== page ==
Simon Toomer appointed Curator of Living Collections
Release date: 11 January 2022
The Royal Botanic Gardens, Kew announces the appointment of Simon Toomer to the role of Curator of Living Collections. A new post for the organisation, this role provides a pivotal leadership role in both the delivery of Kew’s Living Collections Strategy and the leadership of the horticultural teams at Kew Gardens.
Simon brings a wealth of experience to this new role, most recently in his position as Senior Consultant for Plant Conservation for the National Trust, where he was responsible for the curation of plant collections, advising on the propagation of heritage plants, and providing guidance on plant health and the wider environmental implications of gardening. He has also previously held the position as Director of Westonbirt Arboretum, and as Chair of PlantNetwork, the primary support and advisory network for holders of living plant collections throughout Britain and Ireland. He is also the author of several books on topics about trees and plant collections, including Trees for the Small Garden (2005) and Planting and Maintaining a Tree Collection (2010).
As the foundation of RBG Kew’s two botanic gardens, Kew and Wakehurst, the Living Collections are the most diverse collections of any botanic garden in the world, made up of over 68,000 accessions (one or more living plant specimens that come from the same initial source) of over 27,000 taxa. Some of these plants are extinct in the wild, and others represent threatened floras from different habitats around the world.
RBG Kew’s scientists and horticulturists work with partners around the world to use the Living Collections for cutting-edge research and conservation to combat pressing issues such as climate change and biodiversity loss. The Living Collections strategy, published in 2019, provides a framework for RBG Kew to manage and develop the Living Collections, integrating them with Kew’s broader mission and scientific priorities, as well as fostering an appreciation of the pivotal role of plants for visitors to both sites.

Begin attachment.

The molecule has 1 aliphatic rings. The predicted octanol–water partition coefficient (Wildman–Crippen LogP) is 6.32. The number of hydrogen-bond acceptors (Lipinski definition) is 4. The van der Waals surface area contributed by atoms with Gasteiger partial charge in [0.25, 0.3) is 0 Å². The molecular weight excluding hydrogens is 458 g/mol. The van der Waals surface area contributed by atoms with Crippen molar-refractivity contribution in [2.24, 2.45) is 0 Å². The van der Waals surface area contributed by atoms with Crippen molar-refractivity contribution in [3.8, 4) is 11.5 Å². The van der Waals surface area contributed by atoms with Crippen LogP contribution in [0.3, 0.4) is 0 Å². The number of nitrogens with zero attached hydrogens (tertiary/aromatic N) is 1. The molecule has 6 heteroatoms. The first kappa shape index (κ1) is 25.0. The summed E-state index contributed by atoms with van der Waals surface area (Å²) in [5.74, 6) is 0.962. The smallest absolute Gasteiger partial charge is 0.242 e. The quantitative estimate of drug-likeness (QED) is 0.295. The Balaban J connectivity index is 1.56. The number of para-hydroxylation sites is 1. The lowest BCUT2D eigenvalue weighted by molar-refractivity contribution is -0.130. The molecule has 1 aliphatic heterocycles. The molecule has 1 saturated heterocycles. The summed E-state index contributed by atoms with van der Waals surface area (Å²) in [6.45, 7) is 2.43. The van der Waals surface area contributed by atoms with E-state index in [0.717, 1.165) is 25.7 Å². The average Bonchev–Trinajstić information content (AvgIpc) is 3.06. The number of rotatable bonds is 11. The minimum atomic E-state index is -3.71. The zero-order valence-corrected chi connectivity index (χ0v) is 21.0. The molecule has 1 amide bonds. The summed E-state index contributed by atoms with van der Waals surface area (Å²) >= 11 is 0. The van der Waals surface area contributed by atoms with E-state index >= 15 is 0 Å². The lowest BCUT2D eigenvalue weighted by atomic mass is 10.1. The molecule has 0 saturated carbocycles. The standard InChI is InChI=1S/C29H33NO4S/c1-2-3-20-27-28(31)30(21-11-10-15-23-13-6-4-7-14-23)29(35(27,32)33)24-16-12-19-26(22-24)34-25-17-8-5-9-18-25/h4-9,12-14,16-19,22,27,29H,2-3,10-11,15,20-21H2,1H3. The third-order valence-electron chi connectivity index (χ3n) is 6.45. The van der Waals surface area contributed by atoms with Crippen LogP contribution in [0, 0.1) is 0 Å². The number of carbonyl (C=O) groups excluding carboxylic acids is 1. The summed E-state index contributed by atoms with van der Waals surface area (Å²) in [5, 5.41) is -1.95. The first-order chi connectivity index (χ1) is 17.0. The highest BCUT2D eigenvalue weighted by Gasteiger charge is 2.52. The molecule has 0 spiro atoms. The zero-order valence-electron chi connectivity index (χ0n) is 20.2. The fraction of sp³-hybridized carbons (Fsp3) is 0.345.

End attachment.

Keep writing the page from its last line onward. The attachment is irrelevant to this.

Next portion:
Simon Toomer, incoming Curator of Living Collections at RBG Kew says: “I’m delighted to be joining Kew in this newly created role. Kew’s Living Collections are essential in helping us to combat the vital tandem issues of climate change and biodiversity loss. I look forward to working with Kew’s team of horticulturists across Kew Gardens’ UNESCO World Heritage site, curating the diverse plant and fungi collection and helping to preserve some of the world’s rarest and most endangered plants for generations to come.”
Richard Barley, Director of Gardens at RBG Kew adds: “Simon’s wealth of experience and expertise will be an invaluable addition to RBG Kew. He will play a key role in achieving the ambitions of our Living Collections strategy, and supporting Kew’s horticultural teams in curating our diverse collections, and ensuring the conservation of some of the world’s most threatened flora. We are very pleased to warmly welcome Simon to Kew.”
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Notes to Editors
About Royal Botanic Gardens, Kew
The Royal Botanic Gardens, Kew is a world-famous scientific organisation, internationally respected for its outstanding collections as well as its scientific expertise in plant diversity, conservation and sustainable development in the UK and around the world. Kew Gardens is a major international and a top London visitor attraction. Kew Gardens’ 132 hectares of landscaped gardens, and Wakehurst, Kew’s Wild Botanic Garden, attract over 2.5 million visits every year. Kew Gardens was made a UNESCO World Heritage Site in July 2003 and celebrated its 260th anniversary in 2019. Wakehurst is home to Kew's Millennium Seed Bank, the largest wild plant seed bank in the world. RBG Kew receives approximately one third of its funding from Government through the Department for the Environment, Food and Rural Affairs (Defra) and research councils. Further funding needed to support RBG Kew’s vital work comes from donors, membership and commercial activity including ticket sales.